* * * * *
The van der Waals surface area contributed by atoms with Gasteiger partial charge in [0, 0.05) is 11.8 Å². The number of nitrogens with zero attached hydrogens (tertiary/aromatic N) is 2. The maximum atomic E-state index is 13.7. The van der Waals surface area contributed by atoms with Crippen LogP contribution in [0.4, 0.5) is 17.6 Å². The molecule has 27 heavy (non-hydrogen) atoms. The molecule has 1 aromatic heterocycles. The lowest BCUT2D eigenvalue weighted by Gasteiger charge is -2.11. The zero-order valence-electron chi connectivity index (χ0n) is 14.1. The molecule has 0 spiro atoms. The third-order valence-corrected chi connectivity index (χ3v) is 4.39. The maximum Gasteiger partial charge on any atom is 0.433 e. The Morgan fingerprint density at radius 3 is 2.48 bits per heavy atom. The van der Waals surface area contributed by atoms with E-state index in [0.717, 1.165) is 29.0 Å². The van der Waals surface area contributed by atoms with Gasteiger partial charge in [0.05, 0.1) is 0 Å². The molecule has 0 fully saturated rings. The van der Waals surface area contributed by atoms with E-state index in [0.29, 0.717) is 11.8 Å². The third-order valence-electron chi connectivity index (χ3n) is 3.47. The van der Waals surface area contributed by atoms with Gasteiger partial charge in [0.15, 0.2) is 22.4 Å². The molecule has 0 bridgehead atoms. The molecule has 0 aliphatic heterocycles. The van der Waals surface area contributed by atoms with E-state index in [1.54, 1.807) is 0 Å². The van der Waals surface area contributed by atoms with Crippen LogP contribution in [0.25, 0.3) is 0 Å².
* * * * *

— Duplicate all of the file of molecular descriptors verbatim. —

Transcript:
The van der Waals surface area contributed by atoms with Gasteiger partial charge in [0, 0.05) is 11.8 Å². The number of nitrogens with zero attached hydrogens (tertiary/aromatic N) is 2. The maximum atomic E-state index is 13.7. The van der Waals surface area contributed by atoms with Crippen LogP contribution in [0.4, 0.5) is 17.6 Å². The molecule has 27 heavy (non-hydrogen) atoms. The molecule has 1 aromatic heterocycles. The lowest BCUT2D eigenvalue weighted by Gasteiger charge is -2.11. The zero-order valence-electron chi connectivity index (χ0n) is 14.1. The molecule has 0 spiro atoms. The third-order valence-corrected chi connectivity index (χ3v) is 4.39. The maximum Gasteiger partial charge on any atom is 0.433 e. The Morgan fingerprint density at radius 3 is 2.48 bits per heavy atom. The van der Waals surface area contributed by atoms with E-state index in [0.717, 1.165) is 29.0 Å². The van der Waals surface area contributed by atoms with Gasteiger partial charge in [0.05, 0.1) is 0 Å². The molecule has 0 fully saturated rings. The van der Waals surface area contributed by atoms with E-state index in [0.29, 0.717) is 11.8 Å². The third-order valence-electron chi connectivity index (χ3n) is 3.47. The van der Waals surface area contributed by atoms with Gasteiger partial charge in [0.15, 0.2) is 22.4 Å². The molecule has 0 bridgehead atoms. The molecule has 0 aliphatic heterocycles. The van der Waals surface area contributed by atoms with E-state index in [1.54, 1.807) is 0 Å². The van der Waals surface area contributed by atoms with Crippen LogP contribution in [0.25, 0.3) is 0 Å².